Antoine Caron (circa 1520-c.1600) was a French Mannerist painter. He is one of the few French painters of his time with a distinctive artistic personality, and his work reflects the refined but unstable atmosphere of the Valois court during the Wars of Religion (1560-98).

He worked at Fontainebleau under Primaticcio in the 1540s and later became court painter to Catherine de Médicis, wife of Henry II of France. His few surviving works include historical and allegorical subjects in the manner of court ceremonies, scenes of magic and prediction, and massacres, as in "Massacres under the Triumvirate" (1566) in the Louvre, his only signed and dated painting. His style is characterized most obviously by extremely elongated, precious-looking figures set in open spaces that seem too large for them. He had a penchant for gaudy colors and bizarre architectural forms. Some of the works attributed to him may be by other hands, however, for French painting of his period is an obscure area.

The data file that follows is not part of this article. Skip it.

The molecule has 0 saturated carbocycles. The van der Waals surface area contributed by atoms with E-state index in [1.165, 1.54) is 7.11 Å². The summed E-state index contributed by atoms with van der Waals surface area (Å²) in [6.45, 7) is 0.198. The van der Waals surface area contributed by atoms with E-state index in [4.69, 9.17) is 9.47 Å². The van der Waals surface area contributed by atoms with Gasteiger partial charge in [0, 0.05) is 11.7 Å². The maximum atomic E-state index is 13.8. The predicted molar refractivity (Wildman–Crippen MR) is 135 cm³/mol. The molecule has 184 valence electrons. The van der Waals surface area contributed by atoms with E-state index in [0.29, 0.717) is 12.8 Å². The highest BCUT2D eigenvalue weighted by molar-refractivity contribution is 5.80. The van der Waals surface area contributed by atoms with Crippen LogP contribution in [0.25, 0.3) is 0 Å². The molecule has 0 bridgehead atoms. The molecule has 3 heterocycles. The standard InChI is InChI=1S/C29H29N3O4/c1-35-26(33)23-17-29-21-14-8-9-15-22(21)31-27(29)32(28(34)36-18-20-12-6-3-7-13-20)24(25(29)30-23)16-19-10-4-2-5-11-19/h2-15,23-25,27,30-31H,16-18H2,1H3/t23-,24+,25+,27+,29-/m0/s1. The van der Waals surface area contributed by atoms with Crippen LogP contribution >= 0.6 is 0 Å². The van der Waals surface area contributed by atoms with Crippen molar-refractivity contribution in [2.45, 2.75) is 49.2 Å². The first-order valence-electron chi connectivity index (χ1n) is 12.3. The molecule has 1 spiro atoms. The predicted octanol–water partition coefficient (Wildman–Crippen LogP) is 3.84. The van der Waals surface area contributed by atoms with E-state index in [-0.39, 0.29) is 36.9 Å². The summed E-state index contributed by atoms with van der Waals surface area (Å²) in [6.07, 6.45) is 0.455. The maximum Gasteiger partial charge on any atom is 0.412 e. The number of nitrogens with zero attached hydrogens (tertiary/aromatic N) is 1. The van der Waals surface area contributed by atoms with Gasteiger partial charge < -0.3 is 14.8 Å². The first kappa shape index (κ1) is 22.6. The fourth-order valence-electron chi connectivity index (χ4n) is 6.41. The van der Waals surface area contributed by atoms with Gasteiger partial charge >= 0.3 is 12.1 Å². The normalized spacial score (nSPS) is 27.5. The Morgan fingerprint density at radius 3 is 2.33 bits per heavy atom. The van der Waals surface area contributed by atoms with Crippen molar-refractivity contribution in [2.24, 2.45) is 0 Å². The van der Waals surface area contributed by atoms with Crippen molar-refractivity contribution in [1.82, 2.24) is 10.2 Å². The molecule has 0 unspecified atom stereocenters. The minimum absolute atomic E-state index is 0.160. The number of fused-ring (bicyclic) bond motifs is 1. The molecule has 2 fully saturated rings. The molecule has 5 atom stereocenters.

"Portrait of a Lady" (1577) Tempera on panel. Pinakothek, Munich, Germany.



"Augustus and the Sibyl" (1575-80) Oil on canvas, 125 x 170 cm - in. Musée du Louvre, Paris, France.



"Merry-go-round with Elephant" Oil on canvas. Private collection.



"The Triumph of Winter" (circa 1568) Oil on canvas, 103 x 179 cm - 40.6 - 70.5 in. Private collection.

Text source: 'Webmuseum' (

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Related Terms: Mannerism.


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